'Worse than a crime' Meghan blasted over Oprah interview by top British Royal historian


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The Duchess of Sussex opened up about her life as a Royal Family member in a no holds barred interview last March with the doyenne of US chat shows. During the course of the interview, Meghan and Prince Harry made a series of explosive revelations that shook the foundations of the House of Windsor to its very core. The Duchess revealed that she had contemplated suicide at one stage, while the couple also implied that a Royal Family member was racist.

Lady Antonia Fraser, a renowned historian whose books include works on Mary Queen of Scotts and Oliver Cromwell, was scathing in her criticism of the decision to grant the interview.

She told The Daily Telegraph: “Now I’m afraid [appearing on] Oprah Winfrey was worse than a crime; it was a mistake.

“I just wish vainly she’d shut up. And Prince Harry. And Prince Andrew.

“I’d like to see another photograph by the Duchess of Cambridge rather than read another thing about Prince Harry.”

Lady Fraser boasts some blue blood herself, being the daughter of the 7th Earl of Longford.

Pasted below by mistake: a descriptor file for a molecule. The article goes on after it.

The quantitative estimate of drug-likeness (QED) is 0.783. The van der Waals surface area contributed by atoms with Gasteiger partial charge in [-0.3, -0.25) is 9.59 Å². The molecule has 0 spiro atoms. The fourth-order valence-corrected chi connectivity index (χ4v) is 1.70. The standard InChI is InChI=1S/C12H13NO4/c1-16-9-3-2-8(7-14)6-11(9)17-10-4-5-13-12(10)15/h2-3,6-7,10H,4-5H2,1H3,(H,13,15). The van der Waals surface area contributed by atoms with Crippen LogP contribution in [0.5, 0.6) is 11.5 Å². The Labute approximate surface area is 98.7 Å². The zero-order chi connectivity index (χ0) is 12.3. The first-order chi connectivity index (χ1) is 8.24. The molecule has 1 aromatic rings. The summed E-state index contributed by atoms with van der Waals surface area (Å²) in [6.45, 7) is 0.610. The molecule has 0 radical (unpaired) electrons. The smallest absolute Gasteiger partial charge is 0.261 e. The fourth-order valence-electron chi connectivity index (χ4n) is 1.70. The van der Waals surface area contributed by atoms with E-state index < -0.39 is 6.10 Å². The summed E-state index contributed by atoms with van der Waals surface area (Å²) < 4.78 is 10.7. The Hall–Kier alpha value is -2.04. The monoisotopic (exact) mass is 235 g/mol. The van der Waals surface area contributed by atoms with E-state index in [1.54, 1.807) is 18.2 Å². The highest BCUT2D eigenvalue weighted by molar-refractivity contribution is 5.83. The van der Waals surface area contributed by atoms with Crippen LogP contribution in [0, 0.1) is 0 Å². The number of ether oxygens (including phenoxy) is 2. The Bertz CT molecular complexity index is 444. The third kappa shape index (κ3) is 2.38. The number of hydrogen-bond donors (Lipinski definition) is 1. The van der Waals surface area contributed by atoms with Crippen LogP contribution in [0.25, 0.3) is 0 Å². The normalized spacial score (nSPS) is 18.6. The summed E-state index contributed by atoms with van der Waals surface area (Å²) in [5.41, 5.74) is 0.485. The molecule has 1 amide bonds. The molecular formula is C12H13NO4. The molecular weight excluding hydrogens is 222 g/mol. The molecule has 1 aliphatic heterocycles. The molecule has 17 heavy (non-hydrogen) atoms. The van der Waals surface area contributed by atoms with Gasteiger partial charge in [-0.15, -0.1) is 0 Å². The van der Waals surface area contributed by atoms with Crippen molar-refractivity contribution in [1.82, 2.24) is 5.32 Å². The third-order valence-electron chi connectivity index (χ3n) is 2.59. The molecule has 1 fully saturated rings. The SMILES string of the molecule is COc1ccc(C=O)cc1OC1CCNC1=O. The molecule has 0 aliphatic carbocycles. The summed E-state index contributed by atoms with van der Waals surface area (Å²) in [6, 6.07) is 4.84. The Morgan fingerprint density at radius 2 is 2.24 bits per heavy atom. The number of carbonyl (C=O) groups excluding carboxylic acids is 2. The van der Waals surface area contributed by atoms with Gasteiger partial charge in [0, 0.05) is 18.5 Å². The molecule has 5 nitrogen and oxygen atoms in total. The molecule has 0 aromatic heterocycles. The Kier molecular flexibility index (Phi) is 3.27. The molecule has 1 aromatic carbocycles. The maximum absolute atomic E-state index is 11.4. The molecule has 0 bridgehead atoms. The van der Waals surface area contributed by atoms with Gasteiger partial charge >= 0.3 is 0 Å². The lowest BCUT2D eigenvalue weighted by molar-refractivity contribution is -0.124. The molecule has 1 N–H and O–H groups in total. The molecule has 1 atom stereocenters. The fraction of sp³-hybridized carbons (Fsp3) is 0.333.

She was married to the British playwright Harold Pinter, a former Nobel laureate.

Besides her historical works, the talented author has also written detective novels.

Lady Fraser revealed she had originally a positive opinion of the Duchess and had tried to reach out to her when she first arrived.

She said she wrote Meghan a letter and sent it to Frogmore Cottage where the Royal couple were then living.

However, the letter was returned and seemingly had not been read by the intended recipient.

Lady Fraser said: “I sent the letter to Frogmore.

READ MORE: Prince Harry and Meghan Markle receive ‘proper’ protection

She added: “Her words illustrate the pain and cruelty she’s experienced.

“I know first hand the sexism and racism institutions and the media use to vilify women and people of colour to minimise us, to break us down and demonise us.

“We must recognise our obligation to decry malicious, unfounded gossip and tabloid journalism.

“The mental health consequences of systemic oppression and victimisation are devastating, isolating and all too often lethal.”


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